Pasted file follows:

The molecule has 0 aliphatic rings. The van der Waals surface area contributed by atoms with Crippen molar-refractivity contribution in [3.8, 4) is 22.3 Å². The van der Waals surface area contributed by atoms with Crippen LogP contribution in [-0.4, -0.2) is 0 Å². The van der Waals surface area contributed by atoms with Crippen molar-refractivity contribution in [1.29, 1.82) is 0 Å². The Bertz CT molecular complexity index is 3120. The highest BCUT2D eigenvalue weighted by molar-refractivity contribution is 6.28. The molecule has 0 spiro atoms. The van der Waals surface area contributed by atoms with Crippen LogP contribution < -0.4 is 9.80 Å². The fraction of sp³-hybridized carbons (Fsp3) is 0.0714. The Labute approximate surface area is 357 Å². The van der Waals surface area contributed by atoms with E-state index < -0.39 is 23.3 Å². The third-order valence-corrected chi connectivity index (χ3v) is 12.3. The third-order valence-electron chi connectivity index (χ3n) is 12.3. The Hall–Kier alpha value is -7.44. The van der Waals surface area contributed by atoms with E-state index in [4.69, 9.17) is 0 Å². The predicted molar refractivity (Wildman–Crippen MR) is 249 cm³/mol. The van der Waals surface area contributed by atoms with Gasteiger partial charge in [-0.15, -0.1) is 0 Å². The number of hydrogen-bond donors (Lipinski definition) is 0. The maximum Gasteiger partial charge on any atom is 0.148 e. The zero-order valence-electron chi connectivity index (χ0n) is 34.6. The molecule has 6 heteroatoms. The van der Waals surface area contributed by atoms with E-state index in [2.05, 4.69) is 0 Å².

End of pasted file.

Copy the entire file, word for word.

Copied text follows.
The molecule has 0 aliphatic rings. The van der Waals surface area contributed by atoms with Crippen molar-refractivity contribution in [3.8, 4) is 22.3 Å². The van der Waals surface area contributed by atoms with Crippen LogP contribution in [-0.4, -0.2) is 0 Å². The van der Waals surface area contributed by atoms with Crippen molar-refractivity contribution in [1.29, 1.82) is 0 Å². The Bertz CT molecular complexity index is 3120. The highest BCUT2D eigenvalue weighted by molar-refractivity contribution is 6.28. The molecule has 0 spiro atoms. The van der Waals surface area contributed by atoms with Crippen LogP contribution < -0.4 is 9.80 Å². The fraction of sp³-hybridized carbons (Fsp3) is 0.0714. The Labute approximate surface area is 357 Å². The van der Waals surface area contributed by atoms with E-state index < -0.39 is 23.3 Å². The third-order valence-corrected chi connectivity index (χ3v) is 12.3. The third-order valence-electron chi connectivity index (χ3n) is 12.3. The Hall–Kier alpha value is -7.44. The van der Waals surface area contributed by atoms with E-state index in [4.69, 9.17) is 0 Å². The predicted molar refractivity (Wildman–Crippen MR) is 249 cm³/mol. The van der Waals surface area contributed by atoms with Gasteiger partial charge in [-0.15, -0.1) is 0 Å². The number of hydrogen-bond donors (Lipinski definition) is 0. The maximum Gasteiger partial charge on any atom is 0.148 e. The zero-order valence-electron chi connectivity index (χ0n) is 34.6. The molecule has 6 heteroatoms. The van der Waals surface area contributed by atoms with E-state index in [2.05, 4.69) is 0 Å².